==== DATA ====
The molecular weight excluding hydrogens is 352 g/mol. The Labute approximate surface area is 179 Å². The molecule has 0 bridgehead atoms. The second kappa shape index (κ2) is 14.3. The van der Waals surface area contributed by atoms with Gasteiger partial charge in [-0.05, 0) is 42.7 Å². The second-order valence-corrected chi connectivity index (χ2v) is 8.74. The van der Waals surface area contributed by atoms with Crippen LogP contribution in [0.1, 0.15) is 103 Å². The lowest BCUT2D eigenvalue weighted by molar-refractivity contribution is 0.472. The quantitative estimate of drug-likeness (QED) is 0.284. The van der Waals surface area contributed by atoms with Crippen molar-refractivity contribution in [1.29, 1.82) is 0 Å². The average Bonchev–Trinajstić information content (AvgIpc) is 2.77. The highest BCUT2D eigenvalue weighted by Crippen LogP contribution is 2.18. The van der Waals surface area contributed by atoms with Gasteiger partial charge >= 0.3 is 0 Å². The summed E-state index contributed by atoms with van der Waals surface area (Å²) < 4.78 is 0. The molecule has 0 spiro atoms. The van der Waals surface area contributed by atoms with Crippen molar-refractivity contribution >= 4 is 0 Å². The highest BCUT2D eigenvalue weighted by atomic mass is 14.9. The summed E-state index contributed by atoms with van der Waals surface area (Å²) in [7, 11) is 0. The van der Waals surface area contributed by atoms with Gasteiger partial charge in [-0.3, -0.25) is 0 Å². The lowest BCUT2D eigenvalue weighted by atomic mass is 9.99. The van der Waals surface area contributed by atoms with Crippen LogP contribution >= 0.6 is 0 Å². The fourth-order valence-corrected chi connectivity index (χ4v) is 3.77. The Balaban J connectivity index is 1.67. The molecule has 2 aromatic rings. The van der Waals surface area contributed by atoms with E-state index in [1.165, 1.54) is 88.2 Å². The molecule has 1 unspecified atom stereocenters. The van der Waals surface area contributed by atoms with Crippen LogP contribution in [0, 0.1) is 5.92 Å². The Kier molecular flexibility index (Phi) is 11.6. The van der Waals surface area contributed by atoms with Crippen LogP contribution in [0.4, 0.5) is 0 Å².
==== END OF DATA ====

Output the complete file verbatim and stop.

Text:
The molecular weight excluding hydrogens is 352 g/mol. The Labute approximate surface area is 179 Å². The molecule has 0 bridgehead atoms. The second kappa shape index (κ2) is 14.3. The van der Waals surface area contributed by atoms with Gasteiger partial charge in [-0.05, 0) is 42.7 Å². The second-order valence-corrected chi connectivity index (χ2v) is 8.74. The van der Waals surface area contributed by atoms with Crippen LogP contribution in [0.1, 0.15) is 103 Å². The lowest BCUT2D eigenvalue weighted by molar-refractivity contribution is 0.472. The quantitative estimate of drug-likeness (QED) is 0.284. The van der Waals surface area contributed by atoms with Crippen molar-refractivity contribution in [1.29, 1.82) is 0 Å². The average Bonchev–Trinajstić information content (AvgIpc) is 2.77. The highest BCUT2D eigenvalue weighted by Crippen LogP contribution is 2.18. The van der Waals surface area contributed by atoms with Gasteiger partial charge >= 0.3 is 0 Å². The summed E-state index contributed by atoms with van der Waals surface area (Å²) < 4.78 is 0. The molecule has 0 spiro atoms. The van der Waals surface area contributed by atoms with Crippen molar-refractivity contribution >= 4 is 0 Å². The highest BCUT2D eigenvalue weighted by atomic mass is 14.9. The summed E-state index contributed by atoms with van der Waals surface area (Å²) in [7, 11) is 0. The van der Waals surface area contributed by atoms with Gasteiger partial charge in [-0.3, -0.25) is 0 Å². The lowest BCUT2D eigenvalue weighted by atomic mass is 9.99. The van der Waals surface area contributed by atoms with Crippen LogP contribution >= 0.6 is 0 Å². The fourth-order valence-corrected chi connectivity index (χ4v) is 3.77. The Balaban J connectivity index is 1.67. The molecule has 2 aromatic rings. The van der Waals surface area contributed by atoms with E-state index in [1.165, 1.54) is 88.2 Å². The molecule has 1 unspecified atom stereocenters. The van der Waals surface area contributed by atoms with Crippen LogP contribution in [0, 0.1) is 5.92 Å². The Kier molecular flexibility index (Phi) is 11.6. The van der Waals surface area contributed by atoms with Crippen LogP contribution in [0.4, 0.5) is 0 Å².